Combining "Walking Bass" and "Flat-Four" Comping on Jazz-Blues Changes - Guitar World

Combining "Walking Bass" and "Flat-Four" Comping on Jazz-Blues Changes

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Last month, I presented some neat chord substitutions to play over a 12-bar jazz-blues progression in the key of G, using sparse, three-note “shell voicings” and big-band–style “flat four” strumming, inspired by Count Basie Orchestra guitarist Freddie Green.

I then showed you a cool alternative approach to comping (accompaniment) that has you employing hybrid picking (pick-and-fingers technique) to play a constant-motion “walking bass line” complemented by rhythmically sparse, syncopated horn-section-style chord “stabs,” which together create an exciting swing-feel accompaniment that doesn’t sound too “thick” or overbearing behind a soloist.

I’d now like to offer a different and equally cool comping approach that combines flat-four chord strums and walking bass, with a different chord change falling on every beat and lots of passing chords added.

FIGURE 1 demonstrates this approach performed in our familiar key of G. As we had done in FIGURE 1 last month and in both examples from the previous month’s column (June 2016), we’re again strumming simple, three-note shell voicings that include only the chord’s root, third and seventh, with an unused, fret-hand-muted string sandwiched between the lower two notes, and adding an occasional muted-string “hiccup” strum on an eighth-note upbeat (with an upstroke) to convey the desired swing groove. Most of this 12-bar figure is based on the ascending four-chord “walk-up” pattern introduced in bar 1, which is then transposed to different “temporary tonal centers.”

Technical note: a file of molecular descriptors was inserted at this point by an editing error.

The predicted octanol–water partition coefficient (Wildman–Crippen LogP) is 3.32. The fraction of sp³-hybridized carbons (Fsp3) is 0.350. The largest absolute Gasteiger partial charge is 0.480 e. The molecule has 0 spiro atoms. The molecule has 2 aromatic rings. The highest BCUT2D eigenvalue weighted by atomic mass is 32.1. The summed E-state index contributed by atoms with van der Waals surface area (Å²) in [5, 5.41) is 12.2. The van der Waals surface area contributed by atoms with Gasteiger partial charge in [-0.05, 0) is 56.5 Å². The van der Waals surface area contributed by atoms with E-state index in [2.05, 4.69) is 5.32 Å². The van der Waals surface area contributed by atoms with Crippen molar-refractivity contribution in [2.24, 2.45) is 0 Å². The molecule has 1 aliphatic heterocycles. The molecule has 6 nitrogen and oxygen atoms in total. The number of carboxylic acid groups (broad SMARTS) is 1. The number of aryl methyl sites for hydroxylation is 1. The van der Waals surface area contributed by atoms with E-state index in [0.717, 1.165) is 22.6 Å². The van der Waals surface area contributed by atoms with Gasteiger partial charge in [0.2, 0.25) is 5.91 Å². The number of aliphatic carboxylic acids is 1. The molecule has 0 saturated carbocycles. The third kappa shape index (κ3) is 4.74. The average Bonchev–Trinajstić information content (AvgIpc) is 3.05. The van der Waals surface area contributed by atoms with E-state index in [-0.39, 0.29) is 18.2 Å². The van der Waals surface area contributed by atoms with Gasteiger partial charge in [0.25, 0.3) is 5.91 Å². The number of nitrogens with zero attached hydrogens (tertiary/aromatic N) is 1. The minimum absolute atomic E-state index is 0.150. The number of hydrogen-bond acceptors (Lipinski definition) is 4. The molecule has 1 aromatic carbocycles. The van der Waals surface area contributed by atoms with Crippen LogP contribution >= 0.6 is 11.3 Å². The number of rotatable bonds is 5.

What we’re doing in bar 1 is progressing from the one chord (G7) to the two minor-seven (Am7), followed by the sharp-two diminished seven (Asdim7), which serves as a transitional passing chord that resolves satisfyingly to what’s called the one chord in first inversion, meaning its third is in the bass (G/B). We then, in bar 2. apply this same walk-up pattern to the four chord, C7, this time on a different string group. Our initial pattern is then played on G7 again in bar 3, and recalled once more in bar 7. Bar 5 is a restatement of bar 2 (on C7), and our pattern is also applied to three other tonal centers: the flat-seven chord, F7, (in bar 6), the six chord, E7 (bar 8) and the five, D7 (bar 10).

Bar 4 features a “two-five to four”—Dm7 G7 C7—with chromatic passing chords inserted on beats two (Af7) and four (Df7) to keep the “walk” going. Bar 9 is a variation on our initial pattern, beginning on the two chord (Am7) and walking up to the five (D7). The progression ends with a turnaround in bars 11 and 12, incorporating more chromatic passing chords, two of which, Bf7 and Af7, are tritone substitutions for their predecessors.

FIGURE 2 shows the very same progression transposed to the key of C and offers an additional handful of useful chord shapes. Study both figures, then try playing just the two outer notes of each chord as 10th intervals, using hybrid picking, or just the walking bass line, adding open-string pull-offs as “ghost notes,” as we did in FIGURE 2 last month.

String Theory August 2016 FIGURE 1

String Theory August 2016 FIGURE 2

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